Bentley is much more than a school to alumni. It is a living, breathing community with heart and purpose, pride and ambition, personality and big dreams. Every day, in their workplaces, homes and communities, alumni demonstrate what it means to hold a Bentley degree … and why that is a powerful asset in today’s world.
You are here
Even though the term “job placement” has come in and out of vogue in higher education over the decades, it has always been part of the philosophy at Bentley. The commitment to help graduates find rewarding and meaningful work goes back to our founder himself.
Putting a career on hold for graduate study can make for some anxious moments. Frances Karandy, MBA ’04, MSHFID ’05 took the plunge in 2002, while living and working in Boston after receiving a BA from Massachusetts College of Art and Design.
Harry Bentley loved all sports, everything from baseball to horseback riding. He was even known to do gymnastics on the Boston Common during his lunch breaks.
There are reports of a football game that occurred against MIT when what was then the Bentley School of Accounting and Finance was only a couple of years old. And there’s a picture of a basketball team from the early 1930s. But for most of the first half-century in Bentley’s history, the only organized sport at the school was candlepin bowling on Wednesday afternoons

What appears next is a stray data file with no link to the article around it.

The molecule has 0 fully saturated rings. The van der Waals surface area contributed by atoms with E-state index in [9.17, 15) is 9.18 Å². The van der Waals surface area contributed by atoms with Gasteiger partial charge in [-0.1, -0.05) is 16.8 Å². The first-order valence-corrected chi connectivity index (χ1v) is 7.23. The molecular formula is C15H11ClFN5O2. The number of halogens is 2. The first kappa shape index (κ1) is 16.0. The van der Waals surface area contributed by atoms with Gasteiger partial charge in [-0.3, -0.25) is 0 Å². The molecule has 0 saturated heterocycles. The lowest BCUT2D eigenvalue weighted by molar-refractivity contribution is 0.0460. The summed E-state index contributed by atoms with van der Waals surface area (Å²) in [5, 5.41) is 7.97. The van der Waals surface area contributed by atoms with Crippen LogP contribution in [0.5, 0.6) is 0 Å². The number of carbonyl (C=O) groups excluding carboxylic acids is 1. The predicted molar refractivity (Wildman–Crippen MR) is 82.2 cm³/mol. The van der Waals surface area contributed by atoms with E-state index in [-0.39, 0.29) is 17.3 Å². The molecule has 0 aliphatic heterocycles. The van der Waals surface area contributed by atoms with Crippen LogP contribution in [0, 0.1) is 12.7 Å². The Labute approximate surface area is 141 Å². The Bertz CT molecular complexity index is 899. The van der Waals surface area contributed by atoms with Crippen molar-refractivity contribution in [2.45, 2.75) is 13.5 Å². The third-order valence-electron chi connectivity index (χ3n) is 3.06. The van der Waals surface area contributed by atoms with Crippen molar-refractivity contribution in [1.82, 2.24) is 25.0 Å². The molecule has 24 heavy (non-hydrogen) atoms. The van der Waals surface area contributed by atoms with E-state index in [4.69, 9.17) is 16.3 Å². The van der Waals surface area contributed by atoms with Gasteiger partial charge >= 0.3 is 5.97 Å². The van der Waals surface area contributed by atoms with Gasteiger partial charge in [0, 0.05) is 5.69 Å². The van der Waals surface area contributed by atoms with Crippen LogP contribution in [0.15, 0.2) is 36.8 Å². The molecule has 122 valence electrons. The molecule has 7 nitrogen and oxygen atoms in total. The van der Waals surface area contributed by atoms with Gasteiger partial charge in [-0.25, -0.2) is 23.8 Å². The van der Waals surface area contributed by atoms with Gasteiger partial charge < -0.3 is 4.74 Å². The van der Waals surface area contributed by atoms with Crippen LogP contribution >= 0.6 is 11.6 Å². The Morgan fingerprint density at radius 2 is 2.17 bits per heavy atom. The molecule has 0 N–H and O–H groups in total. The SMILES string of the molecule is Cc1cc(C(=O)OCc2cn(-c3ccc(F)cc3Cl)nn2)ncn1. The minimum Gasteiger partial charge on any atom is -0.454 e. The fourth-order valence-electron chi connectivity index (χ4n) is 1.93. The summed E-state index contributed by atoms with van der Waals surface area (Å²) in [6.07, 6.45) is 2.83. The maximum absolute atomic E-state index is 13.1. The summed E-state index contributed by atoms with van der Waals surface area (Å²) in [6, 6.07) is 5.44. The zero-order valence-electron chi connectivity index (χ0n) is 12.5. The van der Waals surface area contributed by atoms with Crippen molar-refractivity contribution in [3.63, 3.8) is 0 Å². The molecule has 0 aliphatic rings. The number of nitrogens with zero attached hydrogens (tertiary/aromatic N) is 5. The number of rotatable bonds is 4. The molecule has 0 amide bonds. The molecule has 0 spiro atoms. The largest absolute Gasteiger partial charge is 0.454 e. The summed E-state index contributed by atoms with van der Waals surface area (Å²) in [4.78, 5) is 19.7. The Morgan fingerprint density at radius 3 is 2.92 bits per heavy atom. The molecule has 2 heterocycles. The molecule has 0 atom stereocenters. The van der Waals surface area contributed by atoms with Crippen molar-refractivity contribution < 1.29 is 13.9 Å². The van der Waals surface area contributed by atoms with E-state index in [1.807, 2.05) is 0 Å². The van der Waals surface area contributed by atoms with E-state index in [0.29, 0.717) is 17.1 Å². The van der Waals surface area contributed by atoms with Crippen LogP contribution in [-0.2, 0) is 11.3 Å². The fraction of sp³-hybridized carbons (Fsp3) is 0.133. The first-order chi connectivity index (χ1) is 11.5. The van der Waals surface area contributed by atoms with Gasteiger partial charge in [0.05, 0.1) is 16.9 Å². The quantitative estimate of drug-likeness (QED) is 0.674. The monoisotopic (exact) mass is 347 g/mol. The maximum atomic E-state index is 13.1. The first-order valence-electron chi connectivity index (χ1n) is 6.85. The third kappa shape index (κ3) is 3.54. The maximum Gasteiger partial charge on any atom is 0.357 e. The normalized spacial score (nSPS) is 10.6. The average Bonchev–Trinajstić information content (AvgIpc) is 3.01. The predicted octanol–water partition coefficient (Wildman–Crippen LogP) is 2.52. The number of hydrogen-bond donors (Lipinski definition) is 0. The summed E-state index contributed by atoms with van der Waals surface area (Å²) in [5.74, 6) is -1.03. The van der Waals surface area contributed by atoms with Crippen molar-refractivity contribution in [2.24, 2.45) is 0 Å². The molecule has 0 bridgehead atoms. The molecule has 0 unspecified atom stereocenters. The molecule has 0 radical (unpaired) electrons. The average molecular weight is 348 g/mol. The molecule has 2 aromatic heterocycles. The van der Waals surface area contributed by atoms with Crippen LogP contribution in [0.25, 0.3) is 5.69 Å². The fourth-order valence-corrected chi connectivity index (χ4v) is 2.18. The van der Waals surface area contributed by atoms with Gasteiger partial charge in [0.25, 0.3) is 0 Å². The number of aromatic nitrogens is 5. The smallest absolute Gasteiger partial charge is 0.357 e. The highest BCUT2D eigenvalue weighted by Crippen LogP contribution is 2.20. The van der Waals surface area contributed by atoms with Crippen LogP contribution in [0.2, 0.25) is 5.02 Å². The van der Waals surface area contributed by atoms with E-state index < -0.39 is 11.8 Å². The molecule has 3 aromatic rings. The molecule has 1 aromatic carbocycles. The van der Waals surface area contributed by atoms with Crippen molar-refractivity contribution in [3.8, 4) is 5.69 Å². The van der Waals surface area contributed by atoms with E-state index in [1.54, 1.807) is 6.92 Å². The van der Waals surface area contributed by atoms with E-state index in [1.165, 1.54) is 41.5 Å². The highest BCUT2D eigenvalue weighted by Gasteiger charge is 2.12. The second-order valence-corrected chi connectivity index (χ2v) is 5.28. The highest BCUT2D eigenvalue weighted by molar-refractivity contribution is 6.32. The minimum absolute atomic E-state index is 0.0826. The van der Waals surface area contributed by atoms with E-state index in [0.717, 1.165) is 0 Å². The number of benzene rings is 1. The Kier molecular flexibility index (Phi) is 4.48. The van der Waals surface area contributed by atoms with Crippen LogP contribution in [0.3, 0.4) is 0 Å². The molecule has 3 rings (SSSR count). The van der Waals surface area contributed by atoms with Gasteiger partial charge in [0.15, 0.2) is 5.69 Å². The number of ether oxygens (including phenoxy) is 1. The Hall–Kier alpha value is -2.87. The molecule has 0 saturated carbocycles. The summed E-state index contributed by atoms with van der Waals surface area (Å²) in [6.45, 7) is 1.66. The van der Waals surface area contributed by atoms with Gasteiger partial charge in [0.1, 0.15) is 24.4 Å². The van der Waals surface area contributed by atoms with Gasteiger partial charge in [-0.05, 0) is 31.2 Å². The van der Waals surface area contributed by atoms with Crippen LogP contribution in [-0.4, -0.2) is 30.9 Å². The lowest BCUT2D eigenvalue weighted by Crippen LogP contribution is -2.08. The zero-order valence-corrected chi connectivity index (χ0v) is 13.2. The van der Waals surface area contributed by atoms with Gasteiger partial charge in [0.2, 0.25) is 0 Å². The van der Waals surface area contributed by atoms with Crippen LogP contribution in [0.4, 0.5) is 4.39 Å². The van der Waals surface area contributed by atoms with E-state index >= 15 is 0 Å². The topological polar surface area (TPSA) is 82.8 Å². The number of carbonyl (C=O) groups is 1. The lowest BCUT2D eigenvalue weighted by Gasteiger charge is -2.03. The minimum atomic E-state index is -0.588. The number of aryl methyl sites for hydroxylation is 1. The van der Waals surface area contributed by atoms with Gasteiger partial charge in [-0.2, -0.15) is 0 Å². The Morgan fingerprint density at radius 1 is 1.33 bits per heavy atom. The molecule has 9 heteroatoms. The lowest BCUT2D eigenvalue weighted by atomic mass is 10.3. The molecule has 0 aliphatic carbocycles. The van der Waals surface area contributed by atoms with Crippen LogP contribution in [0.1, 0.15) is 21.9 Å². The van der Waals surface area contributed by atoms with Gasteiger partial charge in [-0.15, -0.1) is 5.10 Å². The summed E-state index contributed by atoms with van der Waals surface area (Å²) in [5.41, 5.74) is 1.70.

Study and work were the predominant student activities for most of Bentley’s first 40 years. The Boston campus lacked spaces to gather other than smoking lounges.
1982, Fenway Park: Jim Rice, Wade Boggs and Dwight Evans lead the Red Sox, as former Triple Crown winner Carl Yastrzemski begins his penultimate season with the team. Mark Balaban ’84, P ’20, then a Bentley sophomore, takes the “T” from Waltham to Yawkey Way more than 30 times from April to September. His seat in the sunshine costs $7.50.
The story of Bentley’s campus begins in a single room that housed a whist club. We all know of the school’s decades on Boylston street in Boston before moving to Waltham. But the story has an even more improbable start in this obscure card room in the Chambers Huntington building located on Huntington Avenue.
Growing up, Katherine (O’Keefe) O’Leary ’64 was athletic, but couldn’t play sports in her all-girl school. She spent a lot of time playing with kids in a local park — and the guys never minded that she was a girl.
In February 1917, 30 young men eager to study accounting gathered in a rented room on Boston’s Huntington avenue. They came to learn from a man who had left his teaching job at Boston University ... and was the best teacher of the subject they’d ever had.